Urban Institute: Lake County in the News

Lake County Build a Generation is excited to share “Eviction Prevention and Diversion Programs: Early Lessons from the Pandemic” from the Urban Institute, which includes recognition of Lake County’s response to the COVID-19 Pandemic. Lake County was one of four communities featured in this article and we are proud to share this recognition with the Lake County Community Fund, Full Circle of Lake County, Lake County Public Health Agency, Lake County Wraparound, and the Lake County Department of Human Services. Below are excerpts from the article which recognize Lake County’s response in particular. To read the full article, head to: https://tinyurl.com/3xyma6yt

Lake County High School students take a semester long fly fishing class at Crystal Lake outside of Leadville, Colorado through a partnership between Lake County High School and Get Outdoors Leadville! Three days a week the students are in class learning about fly rod construction and two days a week they go out and fish at various local places with instructor Colin McFee.

In Colorado, the nonprofit COVID Eviction Defense Program (CEDP) was formed in March 2020 as the pandemic was just beginning. Although its core staff had already been practicing pro bono eviction defense law, several early signs—including messages on social media and results from early eviction risk models—convinced its founders to form a formal organization dedicated to eviction prevention. CEDP initially focused on providing legal services, publishing data and research, and advocating for policy change. CEDP later piloted a rental assistance fund.

In Colorado, CEDP coordinates with courts, local governments, and other nonprofits throughout the state. CEDP provides legal guidance to local nonprofit partners and direct legal assistance to tenants when cases cannot be resolved at the local level. It has also implemented a rental assistance pilot that consolidates past and future rent into a single check at reduced rates, streamlining the process and helping funding go further. It collects and analyzes eviction data and advocates for policy change across the state. This division of labor lets local partners focus on maintaining productive day-to-day relationships and move more complicated and potentially fraught negotiations to CEDP. As one local stakeholder put it, CEDP’s involvement provides the local effort some “legitimacy” in the eyes of the landlords.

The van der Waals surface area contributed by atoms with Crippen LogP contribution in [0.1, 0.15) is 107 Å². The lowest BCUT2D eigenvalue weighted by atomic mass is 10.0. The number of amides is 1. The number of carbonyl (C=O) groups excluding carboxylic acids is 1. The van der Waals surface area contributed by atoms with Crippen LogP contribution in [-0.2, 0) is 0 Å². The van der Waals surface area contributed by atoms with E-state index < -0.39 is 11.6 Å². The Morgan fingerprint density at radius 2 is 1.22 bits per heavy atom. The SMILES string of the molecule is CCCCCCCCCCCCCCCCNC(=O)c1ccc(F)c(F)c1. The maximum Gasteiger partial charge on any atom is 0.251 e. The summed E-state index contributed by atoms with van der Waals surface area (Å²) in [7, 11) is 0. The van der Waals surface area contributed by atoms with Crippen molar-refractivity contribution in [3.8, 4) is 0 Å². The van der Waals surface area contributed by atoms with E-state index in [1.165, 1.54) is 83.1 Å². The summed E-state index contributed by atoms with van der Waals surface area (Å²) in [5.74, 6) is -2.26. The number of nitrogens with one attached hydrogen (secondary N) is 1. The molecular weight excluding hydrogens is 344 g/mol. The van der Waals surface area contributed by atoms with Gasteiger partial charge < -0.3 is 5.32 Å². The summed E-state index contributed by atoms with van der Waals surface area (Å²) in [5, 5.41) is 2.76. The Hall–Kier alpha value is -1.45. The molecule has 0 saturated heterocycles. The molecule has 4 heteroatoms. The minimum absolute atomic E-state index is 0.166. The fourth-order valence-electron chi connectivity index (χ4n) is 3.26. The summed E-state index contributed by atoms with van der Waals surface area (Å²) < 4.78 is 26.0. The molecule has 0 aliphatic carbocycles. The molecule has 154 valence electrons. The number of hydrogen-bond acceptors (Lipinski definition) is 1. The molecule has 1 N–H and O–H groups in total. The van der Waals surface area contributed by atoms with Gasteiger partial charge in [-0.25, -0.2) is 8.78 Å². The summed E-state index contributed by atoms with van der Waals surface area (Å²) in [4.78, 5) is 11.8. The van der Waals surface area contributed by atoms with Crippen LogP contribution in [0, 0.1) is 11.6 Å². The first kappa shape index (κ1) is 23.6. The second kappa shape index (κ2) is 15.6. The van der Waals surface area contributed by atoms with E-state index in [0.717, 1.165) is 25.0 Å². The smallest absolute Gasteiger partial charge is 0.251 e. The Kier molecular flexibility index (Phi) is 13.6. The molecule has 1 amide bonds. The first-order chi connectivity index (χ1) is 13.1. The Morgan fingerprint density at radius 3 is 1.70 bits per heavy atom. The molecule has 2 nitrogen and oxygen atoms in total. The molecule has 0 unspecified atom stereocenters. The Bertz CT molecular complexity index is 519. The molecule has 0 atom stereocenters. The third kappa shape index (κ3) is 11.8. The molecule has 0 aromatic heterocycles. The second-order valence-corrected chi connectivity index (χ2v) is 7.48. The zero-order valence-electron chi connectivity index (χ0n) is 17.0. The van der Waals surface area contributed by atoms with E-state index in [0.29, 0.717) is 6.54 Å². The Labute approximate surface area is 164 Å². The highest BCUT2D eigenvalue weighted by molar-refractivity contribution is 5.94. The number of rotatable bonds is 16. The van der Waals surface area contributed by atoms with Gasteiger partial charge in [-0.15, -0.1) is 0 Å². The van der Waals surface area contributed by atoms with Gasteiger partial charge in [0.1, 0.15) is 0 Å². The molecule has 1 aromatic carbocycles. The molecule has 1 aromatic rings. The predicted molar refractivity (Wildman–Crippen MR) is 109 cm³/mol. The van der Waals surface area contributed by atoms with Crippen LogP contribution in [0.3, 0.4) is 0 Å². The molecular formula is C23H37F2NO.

The COVID-19 Eviction Defense Project (CEDP), formed in March 2020, was designed to integrate previous mainstream eviction and homelessness prevention services in Colorado. CEDP connects renters who are facing financial hardship and are at risk of eviction to legal representation and other services, as well as a rental assistance innovation fund. CEDP also collects data, conducts and publishes research, and engages in policy advocacy. CEDP collaborates with community organizations and, in some counties, the local courts.  To understand how this operates at the local level, we also interviewed representatives from two organizations involved in eviction prevention efforts in Lake County, Colorado.

In Lake County, Colorado, for instance, locally raised funds do not cover 100 percent of rent, but they are distributed more quickly than state funds, which are more generous but take longer. This state-level delay has meant that smaller landlords have tended to be more open to the continued use of local funds, while larger landlords, with other sources of regular cash flow, have tended to move to the state-funded programs.